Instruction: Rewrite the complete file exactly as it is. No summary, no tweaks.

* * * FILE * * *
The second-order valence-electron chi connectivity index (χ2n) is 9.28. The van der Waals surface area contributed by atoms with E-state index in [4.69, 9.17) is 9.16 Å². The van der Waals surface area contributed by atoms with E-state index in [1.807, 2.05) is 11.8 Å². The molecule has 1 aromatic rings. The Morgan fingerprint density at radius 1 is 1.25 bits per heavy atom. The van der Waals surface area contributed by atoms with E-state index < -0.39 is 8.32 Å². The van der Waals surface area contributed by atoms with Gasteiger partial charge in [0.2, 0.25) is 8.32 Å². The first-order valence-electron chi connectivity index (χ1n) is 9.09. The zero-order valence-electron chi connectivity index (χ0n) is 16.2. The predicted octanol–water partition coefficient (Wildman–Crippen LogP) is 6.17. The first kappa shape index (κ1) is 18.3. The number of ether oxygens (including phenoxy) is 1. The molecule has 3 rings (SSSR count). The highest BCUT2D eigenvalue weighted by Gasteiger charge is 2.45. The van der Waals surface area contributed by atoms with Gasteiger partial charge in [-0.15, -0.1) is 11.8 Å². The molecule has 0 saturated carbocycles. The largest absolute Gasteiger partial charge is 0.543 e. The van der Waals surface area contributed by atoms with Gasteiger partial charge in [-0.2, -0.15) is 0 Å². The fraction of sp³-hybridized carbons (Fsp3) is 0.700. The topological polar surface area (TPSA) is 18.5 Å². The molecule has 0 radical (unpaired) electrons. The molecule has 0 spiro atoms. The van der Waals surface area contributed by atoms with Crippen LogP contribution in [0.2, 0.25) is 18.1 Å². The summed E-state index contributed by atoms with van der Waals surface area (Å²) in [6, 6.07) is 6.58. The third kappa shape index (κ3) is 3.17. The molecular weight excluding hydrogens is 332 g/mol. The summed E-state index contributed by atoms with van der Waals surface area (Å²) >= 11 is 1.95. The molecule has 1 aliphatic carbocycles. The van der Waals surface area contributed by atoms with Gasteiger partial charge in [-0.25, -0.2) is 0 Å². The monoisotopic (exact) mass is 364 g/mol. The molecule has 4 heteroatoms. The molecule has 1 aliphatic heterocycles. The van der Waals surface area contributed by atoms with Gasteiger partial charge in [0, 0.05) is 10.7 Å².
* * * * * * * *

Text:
The second-order valence-electron chi connectivity index (χ2n) is 9.28. The van der Waals surface area contributed by atoms with E-state index in [4.69, 9.17) is 9.16 Å². The van der Waals surface area contributed by atoms with E-state index in [1.807, 2.05) is 11.8 Å². The molecule has 1 aromatic rings. The Morgan fingerprint density at radius 1 is 1.25 bits per heavy atom. The van der Waals surface area contributed by atoms with E-state index < -0.39 is 8.32 Å². The van der Waals surface area contributed by atoms with Gasteiger partial charge in [0.2, 0.25) is 8.32 Å². The first-order valence-electron chi connectivity index (χ1n) is 9.09. The zero-order valence-electron chi connectivity index (χ0n) is 16.2. The predicted octanol–water partition coefficient (Wildman–Crippen LogP) is 6.17. The first kappa shape index (κ1) is 18.3. The number of ether oxygens (including phenoxy) is 1. The molecule has 3 rings (SSSR count). The highest BCUT2D eigenvalue weighted by Gasteiger charge is 2.45. The van der Waals surface area contributed by atoms with Gasteiger partial charge in [-0.15, -0.1) is 11.8 Å². The molecule has 0 saturated carbocycles. The largest absolute Gasteiger partial charge is 0.543 e. The van der Waals surface area contributed by atoms with Gasteiger partial charge in [-0.2, -0.15) is 0 Å². The fraction of sp³-hybridized carbons (Fsp3) is 0.700. The topological polar surface area (TPSA) is 18.5 Å². The molecule has 0 radical (unpaired) electrons. The molecule has 0 spiro atoms. The van der Waals surface area contributed by atoms with Crippen LogP contribution in [0.2, 0.25) is 18.1 Å². The summed E-state index contributed by atoms with van der Waals surface area (Å²) in [6, 6.07) is 6.58. The third kappa shape index (κ3) is 3.17. The molecular weight excluding hydrogens is 332 g/mol. The summed E-state index contributed by atoms with van der Waals surface area (Å²) >= 11 is 1.95. The molecule has 1 aliphatic carbocycles. The van der Waals surface area contributed by atoms with Gasteiger partial charge in [-0.25, -0.2) is 0 Å². The monoisotopic (exact) mass is 364 g/mol. The molecule has 4 heteroatoms. The molecule has 1 aliphatic heterocycles. The van der Waals surface area contributed by atoms with Gasteiger partial charge in [0, 0.05) is 10.7 Å².